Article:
If you want your written correspondance to make maximum impact on an individual, the handwritten letter is always best.
File this in my list of personal pet peeves and subtle ways that business people frequently make themselves look stupid…
I received a follow-up email last week from a salesperson hoping to sell me his company’s business software. I had already spoken with him on the phone earlier that day.
His email recapped our conversation. Great.
But his closing — “Great to talk to you…Best,” followed by his name — was in the same font as his email signature, which was a different font from the body of his email. Obviously, this was an automated closing embedded into the email template.
I know, this is a little thing. But…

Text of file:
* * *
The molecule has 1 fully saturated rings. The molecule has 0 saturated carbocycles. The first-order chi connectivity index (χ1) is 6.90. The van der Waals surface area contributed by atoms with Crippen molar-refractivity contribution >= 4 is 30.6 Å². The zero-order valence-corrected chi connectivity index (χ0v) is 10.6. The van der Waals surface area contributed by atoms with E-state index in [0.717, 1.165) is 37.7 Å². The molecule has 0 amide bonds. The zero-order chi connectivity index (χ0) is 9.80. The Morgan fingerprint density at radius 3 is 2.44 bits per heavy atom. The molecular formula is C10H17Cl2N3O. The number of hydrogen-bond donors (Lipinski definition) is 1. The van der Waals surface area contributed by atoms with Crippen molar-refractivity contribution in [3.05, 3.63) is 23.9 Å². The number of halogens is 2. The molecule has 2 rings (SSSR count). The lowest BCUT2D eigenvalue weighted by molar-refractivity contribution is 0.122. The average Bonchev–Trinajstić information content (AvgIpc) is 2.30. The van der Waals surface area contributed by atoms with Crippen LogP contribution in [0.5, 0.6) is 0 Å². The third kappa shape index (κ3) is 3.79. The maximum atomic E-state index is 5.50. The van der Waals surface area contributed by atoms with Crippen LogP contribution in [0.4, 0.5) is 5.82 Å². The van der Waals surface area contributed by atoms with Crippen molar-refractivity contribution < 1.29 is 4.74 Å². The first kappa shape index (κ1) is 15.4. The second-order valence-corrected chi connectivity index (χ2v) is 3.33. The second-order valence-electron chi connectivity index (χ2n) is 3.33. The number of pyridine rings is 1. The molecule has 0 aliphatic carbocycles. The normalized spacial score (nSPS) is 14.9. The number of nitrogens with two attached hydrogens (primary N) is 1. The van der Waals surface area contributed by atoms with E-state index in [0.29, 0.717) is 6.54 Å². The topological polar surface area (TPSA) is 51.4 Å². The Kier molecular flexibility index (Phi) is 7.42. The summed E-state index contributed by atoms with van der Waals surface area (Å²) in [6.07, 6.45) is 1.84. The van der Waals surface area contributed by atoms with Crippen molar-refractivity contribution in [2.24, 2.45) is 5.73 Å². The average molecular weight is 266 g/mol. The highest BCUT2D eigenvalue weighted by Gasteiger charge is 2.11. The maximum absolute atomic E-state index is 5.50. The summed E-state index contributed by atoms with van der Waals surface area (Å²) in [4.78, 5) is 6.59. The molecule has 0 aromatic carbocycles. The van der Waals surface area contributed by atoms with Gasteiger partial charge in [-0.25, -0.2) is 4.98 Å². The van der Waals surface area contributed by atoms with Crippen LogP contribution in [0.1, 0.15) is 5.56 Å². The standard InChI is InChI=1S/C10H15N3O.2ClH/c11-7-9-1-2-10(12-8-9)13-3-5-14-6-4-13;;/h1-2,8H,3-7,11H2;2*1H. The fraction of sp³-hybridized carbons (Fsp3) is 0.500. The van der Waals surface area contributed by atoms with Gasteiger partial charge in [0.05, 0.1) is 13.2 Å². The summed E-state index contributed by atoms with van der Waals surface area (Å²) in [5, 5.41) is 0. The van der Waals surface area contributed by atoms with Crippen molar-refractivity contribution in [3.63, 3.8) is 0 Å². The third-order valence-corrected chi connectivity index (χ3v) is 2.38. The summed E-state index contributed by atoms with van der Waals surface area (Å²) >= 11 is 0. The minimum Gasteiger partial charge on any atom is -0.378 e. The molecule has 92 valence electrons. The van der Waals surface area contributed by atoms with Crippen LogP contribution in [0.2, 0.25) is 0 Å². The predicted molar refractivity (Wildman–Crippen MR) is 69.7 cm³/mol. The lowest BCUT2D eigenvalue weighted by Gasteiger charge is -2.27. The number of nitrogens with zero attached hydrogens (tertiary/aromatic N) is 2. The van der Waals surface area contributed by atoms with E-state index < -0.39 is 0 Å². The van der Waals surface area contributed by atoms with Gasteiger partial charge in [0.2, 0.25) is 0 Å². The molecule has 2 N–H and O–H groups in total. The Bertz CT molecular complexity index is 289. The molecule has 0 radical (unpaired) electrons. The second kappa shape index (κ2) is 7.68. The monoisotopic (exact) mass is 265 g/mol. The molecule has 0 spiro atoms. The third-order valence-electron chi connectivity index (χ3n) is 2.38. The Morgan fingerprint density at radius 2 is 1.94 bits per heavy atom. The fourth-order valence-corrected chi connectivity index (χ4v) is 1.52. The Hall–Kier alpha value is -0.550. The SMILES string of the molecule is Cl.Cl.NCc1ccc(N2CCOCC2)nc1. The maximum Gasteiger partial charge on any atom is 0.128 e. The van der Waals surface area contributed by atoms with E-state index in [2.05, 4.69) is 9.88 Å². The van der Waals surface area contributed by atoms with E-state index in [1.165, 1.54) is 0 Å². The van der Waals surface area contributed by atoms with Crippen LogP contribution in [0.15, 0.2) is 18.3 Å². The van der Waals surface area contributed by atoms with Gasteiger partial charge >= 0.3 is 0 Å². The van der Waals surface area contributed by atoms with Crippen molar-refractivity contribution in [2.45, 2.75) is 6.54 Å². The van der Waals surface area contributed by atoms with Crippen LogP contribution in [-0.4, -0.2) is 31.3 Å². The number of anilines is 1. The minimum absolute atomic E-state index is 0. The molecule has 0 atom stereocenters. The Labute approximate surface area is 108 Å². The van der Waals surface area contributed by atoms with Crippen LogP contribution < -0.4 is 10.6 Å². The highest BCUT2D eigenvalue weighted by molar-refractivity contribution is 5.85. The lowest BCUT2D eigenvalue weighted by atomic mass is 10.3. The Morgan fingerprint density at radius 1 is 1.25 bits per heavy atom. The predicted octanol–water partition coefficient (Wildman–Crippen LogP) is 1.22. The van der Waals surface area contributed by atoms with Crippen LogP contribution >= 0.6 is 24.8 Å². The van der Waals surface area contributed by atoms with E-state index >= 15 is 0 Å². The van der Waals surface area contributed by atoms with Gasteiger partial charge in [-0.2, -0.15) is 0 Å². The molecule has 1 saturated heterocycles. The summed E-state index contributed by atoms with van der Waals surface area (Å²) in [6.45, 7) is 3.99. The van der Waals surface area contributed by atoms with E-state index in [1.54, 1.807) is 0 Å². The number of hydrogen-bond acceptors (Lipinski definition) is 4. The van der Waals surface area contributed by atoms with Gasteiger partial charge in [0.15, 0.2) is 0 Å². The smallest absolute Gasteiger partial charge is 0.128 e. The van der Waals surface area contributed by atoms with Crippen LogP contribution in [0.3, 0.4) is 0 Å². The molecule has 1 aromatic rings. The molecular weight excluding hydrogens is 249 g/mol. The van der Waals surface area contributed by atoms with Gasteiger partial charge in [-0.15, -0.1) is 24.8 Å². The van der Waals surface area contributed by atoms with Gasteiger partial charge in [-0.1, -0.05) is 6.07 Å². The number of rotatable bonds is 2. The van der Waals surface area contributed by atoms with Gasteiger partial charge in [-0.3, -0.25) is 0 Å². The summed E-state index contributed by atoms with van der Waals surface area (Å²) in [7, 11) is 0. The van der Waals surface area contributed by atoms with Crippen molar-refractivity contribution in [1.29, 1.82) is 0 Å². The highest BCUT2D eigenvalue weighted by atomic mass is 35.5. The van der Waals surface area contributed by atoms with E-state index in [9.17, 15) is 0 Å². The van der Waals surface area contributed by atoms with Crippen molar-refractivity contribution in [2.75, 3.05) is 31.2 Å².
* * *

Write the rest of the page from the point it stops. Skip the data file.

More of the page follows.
The font inconsistency made him look sloppy.
Second, the automated letter closing emphasized that I’m nothing more than a generic transaction, not worthy of the effort of a genuine closing.
If I were seeking to impress a prospective customer, I’d want to avoid sloppy font execution.I’d also ensure my closing is genuine and personalized.
The email medium is inherently impersonal and sterile. It lacks tactile and personal characteristics like texture, smell and handwriting.
Therefore,Â it’s critical to compensate with other details and signals, especially the copy and personalization.
But don’t ever forget: If you want your written correspondance to make maximum impact on an individual, the handwritten letter is always best.
(Photo of the original John Hancock signature from The Declaration of Independence via marc.benton)
You’ve hit on one of my pet peeves, Max.
A friend forwarded an email from her boss the other day. He devoted probably 250 words to an incredibly scathing rebuke of her work on a particular project. This guy then closed with an automated “Thanks very much,” a smiley face and his boilerplate.
Another example of the same annoying syndrome!
There ought to be systemwide email blockers that interpret this behavior as spam!
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